Articles | Volume 27, issue 2
Nonlin. Processes Geophys., 27, 239–252, 2020
https://doi.org/10.5194/npg-27-239-2020

Special issue: Advances in post-processing and blending of deterministic...

Nonlin. Processes Geophys., 27, 239–252, 2020
https://doi.org/10.5194/npg-27-239-2020
Research article
23 Apr 2020
Research article | 23 Apr 2020

Vertical profiles of wind gust statistics from a regional reanalysis using multivariate extreme value theory

Julian Steinheuer and Petra Friederichs

Related authors

A new scanning scheme and flexible retrieval for mean winds and gusts from Doppler lidar measurements
Julian Steinheuer, Carola Detring, Frank Beyrich, Ulrich Löhnert, Petra Friederichs, and Stephanie Fiedler
Atmos. Meas. Tech., 15, 3243–3260, https://doi.org/10.5194/amt-15-3243-2022,https://doi.org/10.5194/amt-15-3243-2022, 2022
Short summary

Related subject area

Subject: Time series, machine learning, networks, stochastic processes, extreme events | Topic: Climate, atmosphere, ocean, hydrology, cryosphere, biosphere | Techniques: Theory
A waveform skewness index for measuring time series nonlinearity and its applications to the ENSO–Indian monsoon relationship
Justin Schulte, Frederick Policelli, and Benjamin Zaitchik
Nonlin. Processes Geophys., 29, 1–15, https://doi.org/10.5194/npg-29-1-2022,https://doi.org/10.5194/npg-29-1-2022, 2022
Short summary
Empirical evidence of a fluctuation theorem for the wind mechanical power input into the ocean
Achim Wirth and Bertrand Chapron
Nonlin. Processes Geophys., 28, 371–378, https://doi.org/10.5194/npg-28-371-2021,https://doi.org/10.5194/npg-28-371-2021, 2021
Short summary
Recurrence analysis of extreme event-like data
Abhirup Banerjee, Bedartha Goswami, Yoshito Hirata, Deniz Eroglu, Bruno Merz, Jürgen Kurths, and Norbert Marwan
Nonlin. Processes Geophys., 28, 213–229, https://doi.org/10.5194/npg-28-213-2021,https://doi.org/10.5194/npg-28-213-2021, 2021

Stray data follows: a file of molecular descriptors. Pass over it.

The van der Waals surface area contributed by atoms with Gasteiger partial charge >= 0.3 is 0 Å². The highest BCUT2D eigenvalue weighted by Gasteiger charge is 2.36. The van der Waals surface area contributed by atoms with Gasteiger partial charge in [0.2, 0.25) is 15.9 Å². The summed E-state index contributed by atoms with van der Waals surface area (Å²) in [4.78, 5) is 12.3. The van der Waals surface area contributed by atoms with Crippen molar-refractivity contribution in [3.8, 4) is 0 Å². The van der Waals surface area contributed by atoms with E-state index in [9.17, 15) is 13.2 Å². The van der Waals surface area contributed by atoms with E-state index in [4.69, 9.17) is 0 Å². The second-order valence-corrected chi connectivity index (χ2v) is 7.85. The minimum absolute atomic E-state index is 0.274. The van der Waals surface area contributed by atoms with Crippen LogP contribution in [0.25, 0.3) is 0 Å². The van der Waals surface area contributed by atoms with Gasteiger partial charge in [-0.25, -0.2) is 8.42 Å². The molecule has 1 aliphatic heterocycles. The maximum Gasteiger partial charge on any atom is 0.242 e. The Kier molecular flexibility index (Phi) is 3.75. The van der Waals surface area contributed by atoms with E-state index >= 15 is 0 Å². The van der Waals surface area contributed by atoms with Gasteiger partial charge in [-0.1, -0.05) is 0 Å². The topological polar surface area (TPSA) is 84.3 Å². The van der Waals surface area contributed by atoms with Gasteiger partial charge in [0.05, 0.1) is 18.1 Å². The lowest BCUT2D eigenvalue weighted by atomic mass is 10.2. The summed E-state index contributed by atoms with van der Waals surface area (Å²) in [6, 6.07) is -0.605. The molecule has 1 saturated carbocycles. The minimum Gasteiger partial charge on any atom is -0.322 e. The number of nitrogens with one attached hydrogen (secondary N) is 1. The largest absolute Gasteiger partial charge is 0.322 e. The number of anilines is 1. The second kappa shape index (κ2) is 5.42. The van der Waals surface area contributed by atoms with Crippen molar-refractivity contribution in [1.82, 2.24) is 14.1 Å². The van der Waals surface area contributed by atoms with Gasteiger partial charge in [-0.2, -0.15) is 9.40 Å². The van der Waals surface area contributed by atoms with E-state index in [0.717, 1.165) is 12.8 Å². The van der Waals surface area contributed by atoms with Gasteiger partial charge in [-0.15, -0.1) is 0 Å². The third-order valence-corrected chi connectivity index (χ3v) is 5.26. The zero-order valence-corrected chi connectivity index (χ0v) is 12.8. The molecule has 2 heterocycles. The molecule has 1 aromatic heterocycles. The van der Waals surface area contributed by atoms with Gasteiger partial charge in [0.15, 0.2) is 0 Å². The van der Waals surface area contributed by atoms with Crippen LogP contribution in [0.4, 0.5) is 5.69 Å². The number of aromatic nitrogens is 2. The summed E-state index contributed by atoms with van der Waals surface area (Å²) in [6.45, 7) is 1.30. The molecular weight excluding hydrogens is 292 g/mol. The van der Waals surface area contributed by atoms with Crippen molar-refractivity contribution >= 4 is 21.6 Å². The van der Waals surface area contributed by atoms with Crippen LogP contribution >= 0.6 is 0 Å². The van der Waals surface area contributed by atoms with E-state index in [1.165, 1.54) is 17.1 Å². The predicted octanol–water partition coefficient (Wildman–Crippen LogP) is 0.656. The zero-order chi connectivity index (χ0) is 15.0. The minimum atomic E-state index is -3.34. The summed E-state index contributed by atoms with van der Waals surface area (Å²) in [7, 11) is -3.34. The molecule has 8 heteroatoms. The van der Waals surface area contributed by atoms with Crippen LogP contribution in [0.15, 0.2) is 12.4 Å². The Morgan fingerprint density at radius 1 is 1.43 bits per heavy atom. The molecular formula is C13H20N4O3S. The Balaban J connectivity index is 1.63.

Beyond univariate calibration: verifying spatial structure in ensembles of forecast fields
Josh Jacobson, William Kleiber, Michael Scheuerer, and Joseph Bellier
Nonlin. Processes Geophys., 27, 411–427, https://doi.org/10.5194/npg-27-411-2020,https://doi.org/10.5194/npg-27-411-2020, 2020
Short summary
On fluctuating momentum exchange in idealised models of air–sea interaction
Achim Wirth
Nonlin. Processes Geophys., 26, 457–477, https://doi.org/10.5194/npg-26-457-2019,https://doi.org/10.5194/npg-26-457-2019, 2019
Short summary

Cited articles

Baldauf, M., Seifert, A., Förstner, J., Majewski, D., Raschendorfer, M., and Reinhardt, T.: Operational Convective-Scale Numerical Weather Prediction with the COSMO Model: Description and Sensitivities, Mon. Weather Rev., 139, 3887–3905, https://doi.org/10.1175/MWR-D-10-05013.1, 2011. a
Baran, S. and Lerch, S.: Log-normal distribution based Ensemble Model Output Statistics models for probabilistic wind-speed forecasting, Q. J. Roy. Meteor. Soc., 141, 2289–2299, https://doi.org/10.1002/qj.2521, 2015. a
Bentzien, S. and Friederichs, P.: Decomposition and graphical portrayal of the quantile score, Q. J. Roy. Meteor. Soc., 140, 1924–1934, https://doi.org/10.1002/qj.2284, 2014. a, b
Bollmeyer, C., Keller, J. D., Ohlwein, C., Wahl, S., Crewell, S., Friederichs, P., Hense, A., Keune, J., Kneifel, S., Pscheidt, I., Redl, S., and Steinke, S.: Towards a high-resolution regional reanalysis for the European CORDEX domain, Q. J. Roy. Meteor. Soc., 141, 1–15, https://doi.org/10.1002/qj.2486, 2014. a, b, c
Born, K., Ludwig, P., and Pinto, J. G.: Wind gust estimation for Mid-European winter storms: towards a probabilistic view, Tellus A, 64, 17471, https://doi.org/10.3402/tellusa.v64i0.17471, 2012. a
Download
Short summary
Many applications require wind gust estimates at very different atmospheric altitudes, such as in the wind energy sector. However, numerical weather prediction models usually only derive estimates for gusts at 10 m above the land surface. We present a statistical model that gives the hourly peak wind speed. The model is trained based on a weather reanalysis and observations from the Hamburg Weather Mast. Reliable predictions are derived at up to 250 m, even at unobserved intermediate levels.